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Massachusetts' highest court is weighing whether the state owes school districts millions of dollars because of unfunded mandates it has placed on them since 1981.

The Supreme Judicial Court heard oral arguments this month on a lawsuit filed by the Worcester city government and school committee.

The suit grows out of a lesser-known provision of Proposition 2-1/2, the controversial property-tax measure that limits the amount of revenue municipalities can raise.

The provision bars the state from imposing laws or regulations on local governments and districts unless it provides the funding to implement them, according to Michelle A. Allaire, the lawyer for Worcester.

But the state continued to passmandates in such areas as special education and, as a result, owes Worcester nearly $1 million, she said.

Worcester officials also maintain that the state is in violation of a law requiring it to reimburse districts for the schooling of foster children.

A Tennessee judge has refused to order the state to immediately remedy inequities in public school funding.

Chancellor C. Allen High this month ruled that the state was doing enough in implementing a plan to equalize school funding over five years.

Lawyers for the state successfully argued that a new school-funding program passed by the legislature in 1992 addresses inequities in an old school-finance system that the court struck down last spring.

Lawyers for the plaintiffs, a coalition of 77 small, rural school districts, had sought to compel the state to immediately provide an additional $664 million to equalize school funding.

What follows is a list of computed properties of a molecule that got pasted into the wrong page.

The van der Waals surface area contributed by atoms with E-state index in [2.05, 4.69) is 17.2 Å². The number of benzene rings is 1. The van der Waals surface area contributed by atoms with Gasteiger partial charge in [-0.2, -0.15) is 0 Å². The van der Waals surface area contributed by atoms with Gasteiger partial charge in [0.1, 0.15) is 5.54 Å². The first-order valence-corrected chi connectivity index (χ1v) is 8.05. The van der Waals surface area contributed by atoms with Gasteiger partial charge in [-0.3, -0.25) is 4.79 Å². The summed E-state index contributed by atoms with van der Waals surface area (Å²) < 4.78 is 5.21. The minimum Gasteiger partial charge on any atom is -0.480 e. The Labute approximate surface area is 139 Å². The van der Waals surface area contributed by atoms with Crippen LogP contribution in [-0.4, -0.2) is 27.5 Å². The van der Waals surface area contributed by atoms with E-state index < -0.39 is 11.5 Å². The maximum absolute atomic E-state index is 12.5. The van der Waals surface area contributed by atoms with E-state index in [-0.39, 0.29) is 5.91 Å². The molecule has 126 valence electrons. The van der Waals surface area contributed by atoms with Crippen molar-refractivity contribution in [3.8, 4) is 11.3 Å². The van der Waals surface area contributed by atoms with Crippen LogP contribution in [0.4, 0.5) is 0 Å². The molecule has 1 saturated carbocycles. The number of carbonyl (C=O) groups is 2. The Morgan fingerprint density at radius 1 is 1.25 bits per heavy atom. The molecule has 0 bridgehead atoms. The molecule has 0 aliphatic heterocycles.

The Utah legislature last week approved Gov. Michael O. Leavitt's package of gang-control legislation, which will outlaw juvenile possession of handguns, expand the number of work camps for adolescent offenders, and provide grants to communities to combat gang activities.

Under the plan, parents who refused to attend juvenile-court proceedings would be fined, and courts would be required to report juvenile convictions and detention sentences to the offender's school.

The legislature passed the measure in a special session last week.

The Massachusetts House has passed a bill to prohibit discrimination against gay and lesbian students in public schools.

The bill would add language to an existing statute that protects students from racial, gender, ethnic, or religious discrimination. All aspects of student life, from admissions procedures to participation in athletics, would be covered.

Vol. 13, Issue 07

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